Discover Amazing Mugwort Uses And Its Medicinal Value To The World?
Few curious minds have continued to ask questions partaining to Mugwort uses.Interestingly,this amazing plant is known to cure many diseases and ailments and do even more.
Mugwort is a common name for several species of aromatic flowering plants in the genus Artemisia. In Europe, mugwort most often refers to the species Artemisia vulgaris, or common mugwort. While other species are sometimes referred to by more specific common names, they may be called simply “mugwort” in many contexts.
Here Are Amazing Mugwort Uses You Probably Didn’t Know About
Used as Food
The leaves and buds, best picked shortly before mugwort flowers in July to September, can be used as a bitter flavoring agent to season fat, meat and fish.Mugwort has also been used to flavor beer before the introduction of hops.
In traditional Asian medicine, mugwort or wormwood is used in a process called moxibustion. Mugwort or wormwood leaves are formed into sticks or cones about the size and shape of a cigar, and then burned on or over an acupuncture point to release energy.
Moxibustion has been practiced for more than 3,000 years in China, and advocates claim that it can strengthen and warm your blood and life energy, and treat inflammations and cancers. This study shows how moxa smoke can improve the autonomic nervous system and induce a relaxing effect on the body.
Moxibustion is also used to treat menstrual cramping and to help a baby in the breech position turn. According to this studyTrusted Source, the practice does appear to increase fetal movements, helping the baby turn to a normal head-down, or cephalic, position. However, the authors conclude that more research needs to be done to determine moxibustion’s real effectiveness.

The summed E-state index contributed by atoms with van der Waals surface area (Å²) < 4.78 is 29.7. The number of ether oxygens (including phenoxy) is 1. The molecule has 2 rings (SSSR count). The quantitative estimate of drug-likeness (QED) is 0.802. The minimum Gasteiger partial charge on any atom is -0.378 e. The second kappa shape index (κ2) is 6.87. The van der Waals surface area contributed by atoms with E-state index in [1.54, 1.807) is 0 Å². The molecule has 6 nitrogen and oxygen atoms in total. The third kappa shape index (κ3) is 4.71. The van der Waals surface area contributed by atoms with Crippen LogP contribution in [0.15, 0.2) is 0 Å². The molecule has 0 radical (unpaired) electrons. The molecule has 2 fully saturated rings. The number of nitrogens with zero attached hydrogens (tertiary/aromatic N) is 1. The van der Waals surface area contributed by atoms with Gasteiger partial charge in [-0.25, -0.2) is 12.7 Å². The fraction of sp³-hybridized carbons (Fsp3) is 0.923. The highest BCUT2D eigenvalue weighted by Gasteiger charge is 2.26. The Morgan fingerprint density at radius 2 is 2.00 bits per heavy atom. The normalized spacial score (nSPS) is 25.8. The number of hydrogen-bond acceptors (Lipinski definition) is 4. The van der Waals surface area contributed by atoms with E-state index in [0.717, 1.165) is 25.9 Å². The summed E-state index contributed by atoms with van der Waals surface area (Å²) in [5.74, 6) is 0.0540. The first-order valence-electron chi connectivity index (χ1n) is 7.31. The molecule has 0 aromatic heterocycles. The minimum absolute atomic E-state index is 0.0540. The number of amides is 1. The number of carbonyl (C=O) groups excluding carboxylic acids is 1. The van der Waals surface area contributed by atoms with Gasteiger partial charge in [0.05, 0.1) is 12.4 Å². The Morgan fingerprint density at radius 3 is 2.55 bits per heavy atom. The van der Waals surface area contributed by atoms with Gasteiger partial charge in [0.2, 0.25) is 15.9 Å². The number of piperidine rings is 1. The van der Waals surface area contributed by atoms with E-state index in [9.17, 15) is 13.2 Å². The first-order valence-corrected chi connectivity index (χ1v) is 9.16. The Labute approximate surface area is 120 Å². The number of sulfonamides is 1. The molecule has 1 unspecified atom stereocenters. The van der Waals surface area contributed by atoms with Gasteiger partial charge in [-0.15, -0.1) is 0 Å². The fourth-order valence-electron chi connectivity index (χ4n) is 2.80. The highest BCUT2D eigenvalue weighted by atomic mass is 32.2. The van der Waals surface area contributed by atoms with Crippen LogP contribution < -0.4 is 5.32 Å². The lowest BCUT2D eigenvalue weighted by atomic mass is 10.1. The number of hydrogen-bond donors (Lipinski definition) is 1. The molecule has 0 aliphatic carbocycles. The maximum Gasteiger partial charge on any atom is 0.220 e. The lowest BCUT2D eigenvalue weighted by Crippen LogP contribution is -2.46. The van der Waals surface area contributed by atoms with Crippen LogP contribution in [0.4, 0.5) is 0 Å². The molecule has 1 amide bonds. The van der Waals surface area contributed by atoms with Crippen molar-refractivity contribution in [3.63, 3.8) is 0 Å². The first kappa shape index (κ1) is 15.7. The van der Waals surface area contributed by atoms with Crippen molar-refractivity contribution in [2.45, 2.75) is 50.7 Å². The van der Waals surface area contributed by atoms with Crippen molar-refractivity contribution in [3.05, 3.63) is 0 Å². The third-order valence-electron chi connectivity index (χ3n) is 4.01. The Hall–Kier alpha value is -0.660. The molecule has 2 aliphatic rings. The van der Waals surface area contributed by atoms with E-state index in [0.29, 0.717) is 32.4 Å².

Used as Essential oil
The composition of mugwort essential oil can vary depending on the genus of plant selected, its habitat, as well as the part of the plant extracted and the season of its harvest. Its main components can include camphor, cineole, α- and β-thujone, artemisia ketone (CAS: 546-49-6), borneol and bornyl acetate as well as a wide variety of other phenols, terpenes and aliphatic compounds.
Mugworts For Coronavirus
Mugworts(Artemisia Annua) have been effective in the gradual treatment of Coronavirus cases in Madagascar and also a major herbal remedy in China and rest of Asia.
Anti-viral herbal medicines have been used in many historic epidemics, for example the previous two coronavirus outbreaks (SARS-CoV in 2013 and MERS-CoV in 2012), seasonal epidemics caused by influenza viruses and dengue virus. Extracts from Lycoris radiate, Artemisia annua and Lindera aggregate, and the natural products isolated from Isatis indigotica, Torreya nucifera and Houttuynia cordata, showed anti-SARS effects. The plant flavone baicalein can prevent dengue virus entry into the host and inhibit post-entry replication. Additionally, natural products from Pelargonium sidoides roots and dandelion have anti-influenza activities, as they inhibit virus entry and key viral enzyme activities
Medieval European Practices
In the European Middle Ages, mugwort was used as a magical protective herb. Mugwort was used to repel insects – especially moths – from gardens. Mugwort has also been used from ancient times as a remedy against fatigue and to protect travelers against evil spirits and wild animals. Roman soldiers put mugwort in their sandals to protect their feet against fatigue.Mugwort is one of the nine herbs invoked in the pagan Anglo-Saxon Nine Herbs Charm, recorded in the 10th century in the Lacnunga.Grieve’s Modern Herbal (1931) states that “in the Middle Ages, the plant was known as cingulum Sancti Johannis, it being believed that John the Baptist wore a girdle of it in the wilderness…a crown made from its sprays was worn on St. John’s Eve to gain security from evil possession, and in Holland and Germany one of its names is ‘St. John’s plant’, because of the belief that – if gathered on St. John’s Eve – it gave protection against diseases and misfortunes.”